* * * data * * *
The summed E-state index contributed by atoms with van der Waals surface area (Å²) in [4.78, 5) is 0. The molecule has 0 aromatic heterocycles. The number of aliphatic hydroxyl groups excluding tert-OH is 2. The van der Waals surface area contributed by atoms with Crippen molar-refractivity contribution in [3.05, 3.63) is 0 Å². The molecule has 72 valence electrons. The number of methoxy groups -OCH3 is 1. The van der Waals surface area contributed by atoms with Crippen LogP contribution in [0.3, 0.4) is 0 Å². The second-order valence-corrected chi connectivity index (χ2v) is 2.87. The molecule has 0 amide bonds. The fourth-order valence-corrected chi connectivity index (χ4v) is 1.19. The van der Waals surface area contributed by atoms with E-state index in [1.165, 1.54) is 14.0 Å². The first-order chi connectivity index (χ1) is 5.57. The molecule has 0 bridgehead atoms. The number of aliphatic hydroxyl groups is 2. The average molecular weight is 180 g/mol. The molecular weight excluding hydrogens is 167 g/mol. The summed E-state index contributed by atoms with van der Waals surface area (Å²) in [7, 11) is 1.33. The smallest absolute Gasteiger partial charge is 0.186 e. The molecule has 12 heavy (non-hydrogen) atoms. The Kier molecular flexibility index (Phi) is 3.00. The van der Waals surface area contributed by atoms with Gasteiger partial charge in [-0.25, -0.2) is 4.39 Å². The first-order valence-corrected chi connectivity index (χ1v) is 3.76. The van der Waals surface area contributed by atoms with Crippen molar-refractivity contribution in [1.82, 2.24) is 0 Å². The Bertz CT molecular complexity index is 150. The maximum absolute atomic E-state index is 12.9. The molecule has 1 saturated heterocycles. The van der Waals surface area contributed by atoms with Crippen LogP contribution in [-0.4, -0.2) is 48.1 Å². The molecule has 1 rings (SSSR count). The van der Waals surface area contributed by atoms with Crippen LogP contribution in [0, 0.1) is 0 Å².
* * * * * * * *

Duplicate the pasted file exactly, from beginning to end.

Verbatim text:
The summed E-state index contributed by atoms with van der Waals surface area (Å²) in [4.78, 5) is 0. The molecule has 0 aromatic heterocycles. The number of aliphatic hydroxyl groups excluding tert-OH is 2. The van der Waals surface area contributed by atoms with Crippen molar-refractivity contribution in [3.05, 3.63) is 0 Å². The molecule has 72 valence electrons. The number of methoxy groups -OCH3 is 1. The van der Waals surface area contributed by atoms with Crippen LogP contribution in [0.3, 0.4) is 0 Å². The second-order valence-corrected chi connectivity index (χ2v) is 2.87. The molecule has 0 amide bonds. The fourth-order valence-corrected chi connectivity index (χ4v) is 1.19. The van der Waals surface area contributed by atoms with E-state index in [1.165, 1.54) is 14.0 Å². The first-order chi connectivity index (χ1) is 5.57. The molecule has 0 bridgehead atoms. The number of aliphatic hydroxyl groups is 2. The average molecular weight is 180 g/mol. The molecular weight excluding hydrogens is 167 g/mol. The summed E-state index contributed by atoms with van der Waals surface area (Å²) in [7, 11) is 1.33. The smallest absolute Gasteiger partial charge is 0.186 e. The molecule has 12 heavy (non-hydrogen) atoms. The Kier molecular flexibility index (Phi) is 3.00. The van der Waals surface area contributed by atoms with Gasteiger partial charge in [-0.25, -0.2) is 4.39 Å². The first-order valence-corrected chi connectivity index (χ1v) is 3.76. The van der Waals surface area contributed by atoms with Crippen molar-refractivity contribution in [1.82, 2.24) is 0 Å². The Bertz CT molecular complexity index is 150. The maximum absolute atomic E-state index is 12.9. The molecule has 1 saturated heterocycles. The van der Waals surface area contributed by atoms with Crippen LogP contribution in [-0.4, -0.2) is 48.1 Å². The molecule has 1 rings (SSSR count). The van der Waals surface area contributed by atoms with Crippen LogP contribution in [0, 0.1) is 0 Å².